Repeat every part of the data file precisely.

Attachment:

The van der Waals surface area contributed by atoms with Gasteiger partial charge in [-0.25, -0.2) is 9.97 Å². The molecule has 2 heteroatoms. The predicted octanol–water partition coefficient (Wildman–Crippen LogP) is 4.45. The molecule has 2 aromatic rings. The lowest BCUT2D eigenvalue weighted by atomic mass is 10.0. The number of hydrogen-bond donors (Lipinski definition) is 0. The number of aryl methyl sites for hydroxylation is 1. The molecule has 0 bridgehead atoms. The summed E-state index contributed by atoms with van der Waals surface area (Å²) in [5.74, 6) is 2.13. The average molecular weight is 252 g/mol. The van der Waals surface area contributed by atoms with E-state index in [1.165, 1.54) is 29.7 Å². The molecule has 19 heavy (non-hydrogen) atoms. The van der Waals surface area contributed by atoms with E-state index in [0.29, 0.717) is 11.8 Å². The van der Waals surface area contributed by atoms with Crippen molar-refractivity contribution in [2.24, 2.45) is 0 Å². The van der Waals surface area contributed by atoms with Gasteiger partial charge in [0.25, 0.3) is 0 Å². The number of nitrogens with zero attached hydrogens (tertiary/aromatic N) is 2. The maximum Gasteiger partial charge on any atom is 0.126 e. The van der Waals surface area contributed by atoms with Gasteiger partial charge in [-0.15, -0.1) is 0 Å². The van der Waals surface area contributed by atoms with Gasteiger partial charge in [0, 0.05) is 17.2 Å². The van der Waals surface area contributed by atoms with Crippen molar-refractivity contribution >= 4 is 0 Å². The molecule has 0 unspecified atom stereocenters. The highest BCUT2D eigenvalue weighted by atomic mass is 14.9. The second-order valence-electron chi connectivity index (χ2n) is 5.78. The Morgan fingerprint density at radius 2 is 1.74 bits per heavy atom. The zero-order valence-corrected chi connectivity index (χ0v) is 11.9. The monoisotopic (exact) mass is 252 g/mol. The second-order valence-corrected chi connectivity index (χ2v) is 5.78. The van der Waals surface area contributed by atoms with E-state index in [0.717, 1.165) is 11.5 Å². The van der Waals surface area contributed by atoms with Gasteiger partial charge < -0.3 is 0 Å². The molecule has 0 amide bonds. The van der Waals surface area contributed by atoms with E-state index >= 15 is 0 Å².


The van der Waals surface area contributed by atoms with Gasteiger partial charge in [-0.25, -0.2) is 9.97 Å². The molecule has 2 heteroatoms. The predicted octanol–water partition coefficient (Wildman–Crippen LogP) is 4.45. The molecule has 2 aromatic rings. The lowest BCUT2D eigenvalue weighted by atomic mass is 10.0. The number of hydrogen-bond donors (Lipinski definition) is 0. The number of aryl methyl sites for hydroxylation is 1. The molecule has 0 bridgehead atoms. The summed E-state index contributed by atoms with van der Waals surface area (Å²) in [5.74, 6) is 2.13. The average molecular weight is 252 g/mol. The van der Waals surface area contributed by atoms with E-state index in [1.165, 1.54) is 29.7 Å². The molecule has 19 heavy (non-hydrogen) atoms. The van der Waals surface area contributed by atoms with E-state index in [0.29, 0.717) is 11.8 Å². The van der Waals surface area contributed by atoms with Crippen molar-refractivity contribution in [2.24, 2.45) is 0 Å². The van der Waals surface area contributed by atoms with Gasteiger partial charge in [0.25, 0.3) is 0 Å². The number of nitrogens with zero attached hydrogens (tertiary/aromatic N) is 2. The maximum Gasteiger partial charge on any atom is 0.126 e. The van der Waals surface area contributed by atoms with Gasteiger partial charge in [-0.15, -0.1) is 0 Å². The van der Waals surface area contributed by atoms with Gasteiger partial charge in [0, 0.05) is 17.2 Å². The van der Waals surface area contributed by atoms with Crippen molar-refractivity contribution >= 4 is 0 Å². The molecule has 0 unspecified atom stereocenters. The highest BCUT2D eigenvalue weighted by atomic mass is 14.9. The second-order valence-electron chi connectivity index (χ2n) is 5.78. The Morgan fingerprint density at radius 2 is 1.74 bits per heavy atom. The zero-order valence-corrected chi connectivity index (χ0v) is 11.9. The monoisotopic (exact) mass is 252 g/mol. The second-order valence-corrected chi connectivity index (χ2v) is 5.78. The van der Waals surface area contributed by atoms with E-state index in [0.717, 1.165) is 11.5 Å². The van der Waals surface area contributed by atoms with Gasteiger partial charge < -0.3 is 0 Å². The molecule has 0 amide bonds. The van der Waals surface area contributed by atoms with E-state index >= 15 is 0 Å².